When settling into a new country, one of the first things you should check off your list is opening a local bank account, especially if you’re moving to a country where foreigners are allowed to own bank accounts. That’s because you’ll incur a lot of charges on international transactions and foreign ATM fees. Having a local bank account is the best way to get around this.

Here are some things you should consider when banking internationally.


  • Does my bank have a branch overseas already?

The first thing to consider when opening an account abroad is if your existing bank has a nearby branch in your new country. This process will be smoother for you as you already have an existing working relationship with your bank. The regulations will vary but contact your local bank representative and they should be able to point you in the right direction.

Even if your bank doesn’t have a local branch in the country you’re moving to, they may have partnerships there. This is another reason why speaking with your local bank representative is important. Toward the end of this article I have included 3 of the most well known banks you will find here in the States as well as a myriad of other countries.


  • Is the bank insured?

It’s important to find out how your money will be protected. You may know how banks operate in the US but things will not be the same in your new country. 

In the US, most banks are protected by the FDIC so you’re sure to get your money back if something goes wrong with your bank. But this is not the same in every country.

Before banking with any bank abroad, carry out thorough research on the bank to find out what governing bodies or policies are in place to protect consumers. Use that information when deciding which bank to move forward with.


  • Are the exchange rates fair?

Since you’ll be receiving foreign currencies to your new account, be sure that the bank offers a good exchange rate.

It’s advisable to go for banks with the best exchange rates if you’re going to be living abroad for a while. At first, getting a few dollars less than what you can get elsewhere may not be a big deal but that will quickly add up over time.


  • Can I resolve issues online?

This is especially important if you’re living in an area far away from banks or in a country where there are unusually long queues in the banks. 

For example, in Costa Rica, most banking is done in person and includes long waits in line. This is different than in the states where we can complete practically all our banking needs online.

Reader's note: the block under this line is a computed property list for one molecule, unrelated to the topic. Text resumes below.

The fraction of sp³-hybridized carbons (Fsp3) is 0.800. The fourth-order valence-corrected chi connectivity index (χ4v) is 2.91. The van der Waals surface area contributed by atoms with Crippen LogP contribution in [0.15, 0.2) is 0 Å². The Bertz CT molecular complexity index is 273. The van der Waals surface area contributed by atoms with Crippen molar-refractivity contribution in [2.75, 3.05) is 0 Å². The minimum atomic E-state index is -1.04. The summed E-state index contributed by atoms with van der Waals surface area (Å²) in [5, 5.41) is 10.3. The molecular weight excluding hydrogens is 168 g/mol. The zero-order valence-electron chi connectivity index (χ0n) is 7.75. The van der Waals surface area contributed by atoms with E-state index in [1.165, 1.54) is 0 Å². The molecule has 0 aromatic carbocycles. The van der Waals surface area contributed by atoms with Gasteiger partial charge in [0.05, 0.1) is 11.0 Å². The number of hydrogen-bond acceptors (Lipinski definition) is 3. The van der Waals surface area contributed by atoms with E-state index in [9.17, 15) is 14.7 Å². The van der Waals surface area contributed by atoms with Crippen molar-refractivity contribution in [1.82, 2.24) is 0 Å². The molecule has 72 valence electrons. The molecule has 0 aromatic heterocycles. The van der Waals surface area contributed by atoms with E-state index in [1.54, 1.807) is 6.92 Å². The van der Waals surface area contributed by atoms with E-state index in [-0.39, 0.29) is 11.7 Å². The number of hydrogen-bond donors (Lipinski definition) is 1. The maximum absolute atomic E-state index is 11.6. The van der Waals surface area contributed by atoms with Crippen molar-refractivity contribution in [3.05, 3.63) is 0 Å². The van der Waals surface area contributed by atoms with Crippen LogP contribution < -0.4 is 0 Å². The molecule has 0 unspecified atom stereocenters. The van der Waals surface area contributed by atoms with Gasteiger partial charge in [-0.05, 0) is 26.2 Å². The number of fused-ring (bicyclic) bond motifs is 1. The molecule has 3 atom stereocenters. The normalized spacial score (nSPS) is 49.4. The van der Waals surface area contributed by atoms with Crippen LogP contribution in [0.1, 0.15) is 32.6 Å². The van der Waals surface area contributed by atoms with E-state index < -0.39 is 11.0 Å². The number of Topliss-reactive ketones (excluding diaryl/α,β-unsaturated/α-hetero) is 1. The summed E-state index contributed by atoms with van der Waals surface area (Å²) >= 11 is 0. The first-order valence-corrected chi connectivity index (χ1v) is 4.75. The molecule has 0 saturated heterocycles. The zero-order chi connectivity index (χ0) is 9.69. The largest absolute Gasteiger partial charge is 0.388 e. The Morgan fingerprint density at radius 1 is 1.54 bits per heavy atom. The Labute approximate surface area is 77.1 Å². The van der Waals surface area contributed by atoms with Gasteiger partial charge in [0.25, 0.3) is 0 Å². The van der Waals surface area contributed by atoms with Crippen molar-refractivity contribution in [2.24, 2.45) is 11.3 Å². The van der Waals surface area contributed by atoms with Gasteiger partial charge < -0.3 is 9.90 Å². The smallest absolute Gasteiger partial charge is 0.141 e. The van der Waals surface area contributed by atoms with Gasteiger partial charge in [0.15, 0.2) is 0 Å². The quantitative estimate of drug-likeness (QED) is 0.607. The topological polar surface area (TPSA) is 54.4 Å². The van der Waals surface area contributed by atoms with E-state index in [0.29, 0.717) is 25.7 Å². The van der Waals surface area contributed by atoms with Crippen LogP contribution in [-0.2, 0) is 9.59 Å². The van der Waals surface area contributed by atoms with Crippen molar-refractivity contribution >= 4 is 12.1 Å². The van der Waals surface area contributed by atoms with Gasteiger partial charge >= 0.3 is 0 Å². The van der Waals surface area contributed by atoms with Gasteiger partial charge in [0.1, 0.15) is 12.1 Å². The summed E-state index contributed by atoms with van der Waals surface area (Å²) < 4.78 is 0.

• Are there any fees I’m not aware of?

Like I mentioned earlier, banking terms and conditions will vary from country to country.

Some banks may have high fees for sending or withdrawing money.

It’s important to find out if there are any charges you’re not comfortable with before deciding to open an account with a bank.


What are your options?

Here are some of the most well known international banks:

  • HSBC

HSBC is a UK-based bank with branches in more than 30 countries across Europe, Latina America, the middle east, and Asia.

With an efficient mobile app for online transactions and ease of use, it’s one of the best international banks. https://www.hsbc.com/#online-banking


  • Citibank

Citibank has thousands of branches worldwide, and there’s a chance there’ll be one in the country you’re moving to.

Citibank has a mobile app for online transactions and ATM transactions in any country is free. Their customer care is responsive too so resolving issues is quite easy. https://online.citi.com/US/login.do


  • Charles Schwab

While Charles Schwab, is known for investments they also offer checking accounts as well as a myriad of other financial services. There are no charges for ATM transactions, no foreign transaction fees, and you can even open an account online before you get to your new country. https://www.schwab.com/bank

Should you keep your home bank account or not?

It may seem like a good idea to close your home bank account once you start performing seamless transactions abroad but I’d advise differently for the following reasons.

Things may not go the way you expect in your new country and being a part of quite a number of expat groups I have seen people take the leap only to want to return and set up as quickly as possible. Or consider when you visit home how much easier it will be to still have your local bank account and debit card. Reasons like these make it important to keep your home bank account open.

Only in a perfect world do things go off without a hitch. In reality it’s important to have back ups and options in case the unexpected happens. By keeping your local bank account you can easily transfer funds ahead of time and continue transactions with ease as needed. And since there are plenty of free accounts available there is little harm in keeping that account open even if you use it very little.


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